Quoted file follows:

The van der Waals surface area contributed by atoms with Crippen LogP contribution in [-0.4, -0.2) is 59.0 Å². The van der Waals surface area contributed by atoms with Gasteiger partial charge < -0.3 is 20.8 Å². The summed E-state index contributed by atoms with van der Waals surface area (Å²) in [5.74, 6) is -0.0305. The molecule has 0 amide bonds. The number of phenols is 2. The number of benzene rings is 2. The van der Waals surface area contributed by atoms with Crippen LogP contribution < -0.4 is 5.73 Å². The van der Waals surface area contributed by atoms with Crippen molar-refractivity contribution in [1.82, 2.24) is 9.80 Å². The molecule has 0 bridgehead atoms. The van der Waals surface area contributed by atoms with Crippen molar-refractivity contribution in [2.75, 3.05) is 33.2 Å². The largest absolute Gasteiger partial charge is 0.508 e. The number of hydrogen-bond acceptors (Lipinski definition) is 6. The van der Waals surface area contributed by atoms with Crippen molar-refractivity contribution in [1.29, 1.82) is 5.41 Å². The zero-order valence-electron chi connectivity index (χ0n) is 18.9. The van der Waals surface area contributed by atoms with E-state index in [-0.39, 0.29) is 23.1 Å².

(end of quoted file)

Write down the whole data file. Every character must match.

The van der Waals surface area contributed by atoms with Crippen LogP contribution in [-0.4, -0.2) is 59.0 Å². The van der Waals surface area contributed by atoms with Gasteiger partial charge < -0.3 is 20.8 Å². The summed E-state index contributed by atoms with van der Waals surface area (Å²) in [5.74, 6) is -0.0305. The molecule has 0 amide bonds. The number of phenols is 2. The number of benzene rings is 2. The van der Waals surface area contributed by atoms with Crippen LogP contribution < -0.4 is 5.73 Å². The van der Waals surface area contributed by atoms with Crippen molar-refractivity contribution in [1.82, 2.24) is 9.80 Å². The molecule has 0 bridgehead atoms. The van der Waals surface area contributed by atoms with Crippen molar-refractivity contribution in [2.75, 3.05) is 33.2 Å². The largest absolute Gasteiger partial charge is 0.508 e. The number of hydrogen-bond acceptors (Lipinski definition) is 6. The van der Waals surface area contributed by atoms with Crippen molar-refractivity contribution in [1.29, 1.82) is 5.41 Å². The zero-order valence-electron chi connectivity index (χ0n) is 18.9. The van der Waals surface area contributed by atoms with E-state index in [-0.39, 0.29) is 23.1 Å².